Mass. Considers Financial Aid Boost To Lift College Ranks

The policy initiatives the board has proposed would all together amount to around a $400 million increase in investment into public higher education, which would represent a 20% increase over current annual appropriations

Doubling the amount of state-funded financial aid for public higher education students to $400 million a year is among the recommendations a state board is making to capitalize on a "unique moment of opportunity" in education funding.

The Massachusetts Board of Higher Education voted unanimously Tuesday to advance a set of recommendations, calling for reforms and reinvestment in the public higher education system that aim to make it more equitable and address the rising costs of attending college or university.

The board is also recommending that the state provide additional funding for resources to support low-income students, expand the Department of Higher Education's capacity to invest in the Higher Education Innovation Fund, codify the state's commitment to fund faculty salary increases through collective bargaining agreements and provide more transparency around student tuition and fees.

The board hired management consulting company EY-Parthenon last year to conduct the strategic review report of public higher education financing, resulting in the policy recommendations the board voted on Tuesday.

Board chair Chris Gabrieli called this moment a "window of opportunity," as enrollment declines, student costs and debt spiral, and equity gaps persist in higher education. The state will soon see an influx of funds intended for public education and transportation due to the adoption by voters of a constitutional amendment imposing a 4 percent surtax on household income above $1 million per year.

"This is not just a random moment," Gabrieli said. "It's been talked a lot about -- Question 1's explicit earmark of public colleges and universities as one of the three uses, it really calls into question, 'Do we have, what could be called to use an old term, a shovel-ready plan?' ... Happily, 13 months of work, or really 15 months, has culminated in a moment where I think we can bring a responsible, considered plan forward."

The recommendations add to a mounting pile of requests as competing interests position themselves for a stake of the income surtax funding, with early and K-12 education stakeholders vying for a share as well as myriad interests in public transportation.

The policy initiatives the board has proposed would all together amount to around a $400 million increase in investment into public higher education, which would represent a 20% increase over current annual appropriations. Today, the state contributes about $1.9 billion annually to financing public higher education, according to the strategic review report.

The requested increase also represents about a fifth to a third of new likely revenues expected from the Question 1 surtax, of which current estimates range between about $1.5 billion and $2 billion annually.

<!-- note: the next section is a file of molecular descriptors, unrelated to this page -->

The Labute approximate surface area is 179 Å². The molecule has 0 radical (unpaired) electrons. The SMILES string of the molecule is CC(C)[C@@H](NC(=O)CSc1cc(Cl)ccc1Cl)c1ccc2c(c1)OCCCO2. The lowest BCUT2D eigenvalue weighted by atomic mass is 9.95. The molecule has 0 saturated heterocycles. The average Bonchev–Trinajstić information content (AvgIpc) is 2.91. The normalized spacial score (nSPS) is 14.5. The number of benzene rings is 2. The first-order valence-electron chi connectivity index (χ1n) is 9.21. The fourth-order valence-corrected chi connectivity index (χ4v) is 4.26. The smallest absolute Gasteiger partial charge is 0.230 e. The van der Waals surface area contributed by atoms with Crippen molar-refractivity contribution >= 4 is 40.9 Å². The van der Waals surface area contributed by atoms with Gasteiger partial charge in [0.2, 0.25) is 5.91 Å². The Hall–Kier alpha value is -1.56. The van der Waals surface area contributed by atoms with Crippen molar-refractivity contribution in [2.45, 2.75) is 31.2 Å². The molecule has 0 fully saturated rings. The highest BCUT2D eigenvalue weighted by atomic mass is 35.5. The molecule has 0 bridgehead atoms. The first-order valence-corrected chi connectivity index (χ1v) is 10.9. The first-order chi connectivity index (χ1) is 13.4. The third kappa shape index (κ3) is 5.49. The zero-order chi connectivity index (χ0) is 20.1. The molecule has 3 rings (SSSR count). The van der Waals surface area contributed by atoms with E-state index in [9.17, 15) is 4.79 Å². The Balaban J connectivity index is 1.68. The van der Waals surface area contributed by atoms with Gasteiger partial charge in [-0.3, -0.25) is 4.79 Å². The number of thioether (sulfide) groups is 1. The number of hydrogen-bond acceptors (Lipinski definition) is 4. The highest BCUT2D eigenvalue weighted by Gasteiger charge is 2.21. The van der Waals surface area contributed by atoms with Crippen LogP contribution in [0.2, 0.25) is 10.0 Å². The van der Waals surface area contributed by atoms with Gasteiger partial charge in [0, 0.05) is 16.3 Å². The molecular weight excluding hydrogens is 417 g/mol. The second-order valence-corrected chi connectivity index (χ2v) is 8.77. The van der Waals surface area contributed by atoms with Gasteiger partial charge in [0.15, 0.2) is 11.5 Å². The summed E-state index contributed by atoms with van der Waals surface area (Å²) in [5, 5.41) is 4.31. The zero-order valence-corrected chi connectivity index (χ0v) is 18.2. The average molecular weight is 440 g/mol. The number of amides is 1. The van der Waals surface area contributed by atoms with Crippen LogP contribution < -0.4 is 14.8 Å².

"This is in line and scale with the other landmark shifts such as the Student Opportunity Act and what it did for K-12," Gabrieli said.

The largest share of the financial asks would go toward doubling state-funded financial aid from $200 million to $400 million.

The $200 million of additional funds could either be used to give $2,000 for every Pell Grant eligible student and $1,000 for moderate income students -- which the Board and EY-Parthenon estimate would help 100,000 students in Massachusetts -- or could be used to eliminate expected family contributions for aid.

"We reviewed research literature that said for every $1,000 more in financial aid, three to four percent more students come to college and complete than otherwise do," Gabrieli said. "There's every reason to believe that this won't just help the current students, but we'll bring back literally tens of thousands of students who are either now not electing to go to college at all... or who are already in the workforce and can come back."

For the purposes of the recommendations, the board decided not to specify how lawmakers could use this $200 million as both options would require doubling the current appropriation toward financial aid.

"For those who like to have their cake and eat it, for $335 million one can achieve both of those," Gabrieli said.

Board member Bill Walczak later said the board should aim to obtain the "highest amount of dollars available."

Adjusting for institutional mix and cost of living, Massachusetts ranks 28th among states for public financial aid, according to a comparative state analysis included in the strategic review report.

"Public higher education is essential to the Massachusetts economy. As a matter of fact, the very identity of the state is built on higher education. What we offer here is smart people... as opposed to other states that might have oil or mining," Walczak said. "Weirdly, our state has not provided the kind of resources that other states do for supporting our students and supporting our institutions."

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